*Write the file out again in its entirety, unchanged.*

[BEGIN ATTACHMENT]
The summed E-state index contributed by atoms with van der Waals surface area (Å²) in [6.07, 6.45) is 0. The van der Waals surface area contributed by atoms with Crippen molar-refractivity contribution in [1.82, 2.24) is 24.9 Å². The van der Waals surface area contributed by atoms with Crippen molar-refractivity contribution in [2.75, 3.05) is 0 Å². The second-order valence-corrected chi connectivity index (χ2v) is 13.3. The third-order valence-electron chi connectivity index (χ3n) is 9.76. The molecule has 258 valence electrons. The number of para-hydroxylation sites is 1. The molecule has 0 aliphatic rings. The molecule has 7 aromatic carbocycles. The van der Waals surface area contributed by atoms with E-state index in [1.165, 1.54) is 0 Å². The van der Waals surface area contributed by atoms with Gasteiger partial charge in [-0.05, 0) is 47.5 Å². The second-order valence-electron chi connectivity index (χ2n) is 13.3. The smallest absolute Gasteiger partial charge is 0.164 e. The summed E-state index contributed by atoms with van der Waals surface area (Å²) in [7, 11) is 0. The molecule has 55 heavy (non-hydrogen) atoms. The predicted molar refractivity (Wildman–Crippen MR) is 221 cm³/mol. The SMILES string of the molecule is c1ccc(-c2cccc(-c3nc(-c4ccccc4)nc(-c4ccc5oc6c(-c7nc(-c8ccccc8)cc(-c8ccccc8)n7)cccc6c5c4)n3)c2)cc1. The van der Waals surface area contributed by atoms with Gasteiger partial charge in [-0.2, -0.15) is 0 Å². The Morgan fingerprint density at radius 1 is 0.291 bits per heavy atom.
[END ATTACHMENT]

The summed E-state index contributed by atoms with van der Waals surface area (Å²) in [6.07, 6.45) is 0. The van der Waals surface area contributed by atoms with Crippen molar-refractivity contribution in [1.82, 2.24) is 24.9 Å². The van der Waals surface area contributed by atoms with Crippen molar-refractivity contribution in [2.75, 3.05) is 0 Å². The second-order valence-corrected chi connectivity index (χ2v) is 13.3. The third-order valence-electron chi connectivity index (χ3n) is 9.76. The molecule has 258 valence electrons. The number of para-hydroxylation sites is 1. The molecule has 0 aliphatic rings. The molecule has 7 aromatic carbocycles. The van der Waals surface area contributed by atoms with E-state index in [1.165, 1.54) is 0 Å². The van der Waals surface area contributed by atoms with Gasteiger partial charge in [-0.05, 0) is 47.5 Å². The second-order valence-electron chi connectivity index (χ2n) is 13.3. The smallest absolute Gasteiger partial charge is 0.164 e. The summed E-state index contributed by atoms with van der Waals surface area (Å²) in [7, 11) is 0. The molecule has 55 heavy (non-hydrogen) atoms. The predicted molar refractivity (Wildman–Crippen MR) is 221 cm³/mol. The SMILES string of the molecule is c1ccc(-c2cccc(-c3nc(-c4ccccc4)nc(-c4ccc5oc6c(-c7nc(-c8ccccc8)cc(-c8ccccc8)n7)cccc6c5c4)n3)c2)cc1. The van der Waals surface area contributed by atoms with Gasteiger partial charge in [-0.2, -0.15) is 0 Å². The Morgan fingerprint density at radius 1 is 0.291 bits per heavy atom.